We all set out to live a life with no regrets, but sooner or later something happens that we wish we could take back, and oftentimes it includes money.
According to a new study from Bankrate, a personal finance site, 75% of of Americans admitted that they have financial regrets. Of that, 18% of Americans say their biggest financial regret is not saving for retirement early enough. 13% of people say they regret not saving enough for emergencies, and 9% regret taking on too much student loan debt.
Of the some 1,000 adults surveyed by Bankrate, it’s no surprise that older respondents are the ones feeling the heat, with 27% of people 65 and older admitting they have retirement regret. That’s compared to 17% of people between 30 and 49.
As a 30-something trying to keep it all afloat, this study really hit me. I feel like I’m saving enough money now for my retirement. I mean I HAVE a 401(k)…that’s good, right? But is it good enough? And what should I do now to ensure I don’t have financial regrets when I’m 65?
For answers I reached out to Teresa Ghilarducci, an economics professor and expert on all things retirement. She also wrote a book called, “How to Retire with Enough Money: And How to Know What Enough Is,” so if anyone was going to help me out, it would be her.
Clearly, we all know it’s a good idea to save money for our golden years, but finding the money can be hard. With student loans, growing families and mortgages, there is rarely extra money just laying around to stash away. But Ghilarducci says that’s no excuse.
“If you’re young and not saving for your retirement, it’s like walking past a $500 bill on the sidewalk – time is on your side, and you’re not taking advantage of what comes free to you,” she told Yahoo Finance.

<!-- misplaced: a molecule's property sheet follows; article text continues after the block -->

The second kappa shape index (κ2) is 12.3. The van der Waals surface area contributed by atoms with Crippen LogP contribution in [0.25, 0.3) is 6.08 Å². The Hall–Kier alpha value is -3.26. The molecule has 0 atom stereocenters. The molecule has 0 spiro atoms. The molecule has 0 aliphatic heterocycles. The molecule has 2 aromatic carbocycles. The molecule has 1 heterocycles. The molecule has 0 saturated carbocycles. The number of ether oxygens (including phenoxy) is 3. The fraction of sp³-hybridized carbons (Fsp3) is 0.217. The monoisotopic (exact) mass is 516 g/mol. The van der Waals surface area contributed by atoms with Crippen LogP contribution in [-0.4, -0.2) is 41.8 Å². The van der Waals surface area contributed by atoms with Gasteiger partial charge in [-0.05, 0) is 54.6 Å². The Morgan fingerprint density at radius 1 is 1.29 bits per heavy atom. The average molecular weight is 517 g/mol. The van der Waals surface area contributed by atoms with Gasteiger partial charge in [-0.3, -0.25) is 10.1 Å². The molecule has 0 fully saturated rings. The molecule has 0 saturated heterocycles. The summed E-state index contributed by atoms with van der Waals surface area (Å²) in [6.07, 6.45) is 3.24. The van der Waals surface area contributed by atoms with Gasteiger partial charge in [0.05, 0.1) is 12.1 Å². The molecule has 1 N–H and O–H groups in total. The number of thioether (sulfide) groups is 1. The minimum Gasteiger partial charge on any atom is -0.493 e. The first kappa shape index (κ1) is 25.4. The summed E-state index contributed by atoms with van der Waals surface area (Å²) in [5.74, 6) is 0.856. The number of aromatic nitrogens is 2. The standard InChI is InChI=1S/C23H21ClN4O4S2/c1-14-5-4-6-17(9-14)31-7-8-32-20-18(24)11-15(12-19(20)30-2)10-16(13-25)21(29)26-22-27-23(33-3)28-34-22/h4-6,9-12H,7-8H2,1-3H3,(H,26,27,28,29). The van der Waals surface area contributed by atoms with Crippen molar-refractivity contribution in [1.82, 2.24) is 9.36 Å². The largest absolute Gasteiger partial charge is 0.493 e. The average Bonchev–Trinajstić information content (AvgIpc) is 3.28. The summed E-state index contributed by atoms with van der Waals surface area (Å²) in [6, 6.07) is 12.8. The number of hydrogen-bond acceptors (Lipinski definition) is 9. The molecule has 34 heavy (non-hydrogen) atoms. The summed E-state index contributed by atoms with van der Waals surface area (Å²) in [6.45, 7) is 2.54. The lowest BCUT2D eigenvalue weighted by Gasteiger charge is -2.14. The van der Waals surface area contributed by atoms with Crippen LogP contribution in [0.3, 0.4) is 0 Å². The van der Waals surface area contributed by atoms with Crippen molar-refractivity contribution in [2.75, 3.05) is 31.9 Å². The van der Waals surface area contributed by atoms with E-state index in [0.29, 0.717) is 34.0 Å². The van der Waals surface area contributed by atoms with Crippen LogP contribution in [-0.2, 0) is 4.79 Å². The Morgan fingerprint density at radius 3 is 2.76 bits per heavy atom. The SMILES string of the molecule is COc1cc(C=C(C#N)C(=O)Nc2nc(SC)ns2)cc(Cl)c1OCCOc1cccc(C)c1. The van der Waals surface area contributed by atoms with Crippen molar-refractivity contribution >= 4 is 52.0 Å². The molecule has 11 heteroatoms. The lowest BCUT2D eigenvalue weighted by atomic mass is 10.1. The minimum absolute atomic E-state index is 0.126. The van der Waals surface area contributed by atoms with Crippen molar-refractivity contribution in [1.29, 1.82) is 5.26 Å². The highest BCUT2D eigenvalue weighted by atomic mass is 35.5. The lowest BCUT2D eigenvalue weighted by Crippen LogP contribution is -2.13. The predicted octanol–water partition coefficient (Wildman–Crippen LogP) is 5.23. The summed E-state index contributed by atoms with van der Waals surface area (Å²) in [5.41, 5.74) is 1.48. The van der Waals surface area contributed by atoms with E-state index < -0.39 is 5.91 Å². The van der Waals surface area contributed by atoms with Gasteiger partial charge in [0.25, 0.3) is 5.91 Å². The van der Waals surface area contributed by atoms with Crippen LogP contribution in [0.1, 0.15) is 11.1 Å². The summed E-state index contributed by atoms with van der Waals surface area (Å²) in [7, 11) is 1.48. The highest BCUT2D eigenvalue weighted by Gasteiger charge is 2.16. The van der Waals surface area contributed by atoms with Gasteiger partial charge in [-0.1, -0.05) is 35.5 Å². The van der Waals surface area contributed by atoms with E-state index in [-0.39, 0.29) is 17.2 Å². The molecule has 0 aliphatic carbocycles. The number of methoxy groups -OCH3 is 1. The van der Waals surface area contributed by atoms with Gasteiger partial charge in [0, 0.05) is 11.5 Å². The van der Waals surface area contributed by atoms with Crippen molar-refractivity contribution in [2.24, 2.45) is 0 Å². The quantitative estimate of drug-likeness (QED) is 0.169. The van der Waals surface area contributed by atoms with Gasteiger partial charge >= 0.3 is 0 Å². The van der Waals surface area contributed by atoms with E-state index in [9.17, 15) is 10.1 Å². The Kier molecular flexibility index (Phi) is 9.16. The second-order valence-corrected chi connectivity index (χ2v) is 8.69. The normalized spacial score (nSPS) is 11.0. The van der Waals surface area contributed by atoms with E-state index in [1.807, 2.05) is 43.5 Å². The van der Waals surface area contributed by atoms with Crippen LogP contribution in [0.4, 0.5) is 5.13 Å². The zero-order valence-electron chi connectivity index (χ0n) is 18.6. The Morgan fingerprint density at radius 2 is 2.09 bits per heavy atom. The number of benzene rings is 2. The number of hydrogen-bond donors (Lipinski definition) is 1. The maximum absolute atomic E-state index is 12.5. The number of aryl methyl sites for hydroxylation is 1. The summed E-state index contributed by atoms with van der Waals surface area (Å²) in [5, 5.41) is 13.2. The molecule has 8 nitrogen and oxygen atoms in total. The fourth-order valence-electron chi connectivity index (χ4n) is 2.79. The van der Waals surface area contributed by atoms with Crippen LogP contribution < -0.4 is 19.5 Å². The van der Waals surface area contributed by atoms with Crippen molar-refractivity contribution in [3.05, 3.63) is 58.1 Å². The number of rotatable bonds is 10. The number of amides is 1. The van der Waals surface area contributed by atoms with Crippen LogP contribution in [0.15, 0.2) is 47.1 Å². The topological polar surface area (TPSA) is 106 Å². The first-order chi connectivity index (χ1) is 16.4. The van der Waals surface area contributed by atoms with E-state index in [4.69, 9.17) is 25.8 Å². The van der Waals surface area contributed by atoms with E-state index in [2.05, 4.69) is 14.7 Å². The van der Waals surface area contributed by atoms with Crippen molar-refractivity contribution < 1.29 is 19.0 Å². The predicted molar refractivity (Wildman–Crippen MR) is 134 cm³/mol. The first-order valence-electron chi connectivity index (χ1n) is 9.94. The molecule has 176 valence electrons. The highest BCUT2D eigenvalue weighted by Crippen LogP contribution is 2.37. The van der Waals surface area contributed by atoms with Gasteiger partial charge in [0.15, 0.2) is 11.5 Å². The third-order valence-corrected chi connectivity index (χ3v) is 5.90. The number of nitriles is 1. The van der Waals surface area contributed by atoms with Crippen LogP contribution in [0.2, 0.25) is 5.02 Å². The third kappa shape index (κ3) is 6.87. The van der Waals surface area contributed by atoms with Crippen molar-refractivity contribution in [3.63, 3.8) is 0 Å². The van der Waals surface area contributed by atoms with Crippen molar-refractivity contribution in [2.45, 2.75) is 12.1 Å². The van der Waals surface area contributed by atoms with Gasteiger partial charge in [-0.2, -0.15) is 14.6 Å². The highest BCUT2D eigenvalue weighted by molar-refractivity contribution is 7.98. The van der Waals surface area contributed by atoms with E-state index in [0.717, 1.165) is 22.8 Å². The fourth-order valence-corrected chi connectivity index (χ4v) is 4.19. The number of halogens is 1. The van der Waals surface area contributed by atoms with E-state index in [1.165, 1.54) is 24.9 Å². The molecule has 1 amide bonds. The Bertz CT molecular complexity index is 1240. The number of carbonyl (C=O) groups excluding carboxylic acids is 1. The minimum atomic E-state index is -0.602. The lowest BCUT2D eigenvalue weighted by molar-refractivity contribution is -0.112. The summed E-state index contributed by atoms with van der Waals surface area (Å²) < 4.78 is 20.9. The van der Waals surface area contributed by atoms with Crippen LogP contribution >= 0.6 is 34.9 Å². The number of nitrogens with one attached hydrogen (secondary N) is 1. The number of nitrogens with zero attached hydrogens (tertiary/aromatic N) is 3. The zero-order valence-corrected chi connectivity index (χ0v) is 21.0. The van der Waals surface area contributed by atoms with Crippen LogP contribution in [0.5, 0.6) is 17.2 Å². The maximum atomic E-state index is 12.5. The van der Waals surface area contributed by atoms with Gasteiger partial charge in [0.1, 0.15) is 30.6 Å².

According to Ghilarducci, everyone – especially younger workers – should look at saving for retirement as an everyday cost. Just like Social Security is automatically taken out of your paycheck, retirement contributions should be automatic.
“Factor it in from the beginning, and save as if the government is making you do it,” she says. (And in fact a new government-backed savings tool, called MyRA, makes saving for retirement a possibility for workers without access to a company-sponsored 401(k).) If your company offers a 401(k) plan that matches your contributions, take advantage of it. That’s just a no-brainer. If they don’t, Ghilarducci suggests setting up your own traditional Individual Retirement Account (IRA) with a reliable company like Vanguard.
The next question is, “How much should you be saving?”
By 30… you should be saving 10% of your yearly income. Which means if you make the national median income of $50,000, you should be squirreling away at least $5,000 a year.
By 40… If you started in your 30s, continue to save 10% of your income. If you’re starting fresh, you should be putting away 25% of your income.
By 50… If you started saving diligently in your 30s, continue to save 10%. If you got a late start, you’ll need to really step it up and aim to put away half of your salary for retirement – and possibly delay retiring.
When all is said and done, Ghilarducci says the goal is to save 10 times your annual salary, which is $500,000 if you make $50,000 annually. That’s a big number, but using a realistic rate of return, that’s the amount of money you’ll need to maintain your standard of living. It’s a lofty goal, but one that is attainable the sooner you start saving.
Still, don’t beat yourself up if you started saving later in life.
“When people have control over their lives, they aren’t depressed. If you’re having to save 50% of your salary, it inoculates you against depression because you have agency and control,” says Ghilarducci. “Working for your independence is not depressing.”
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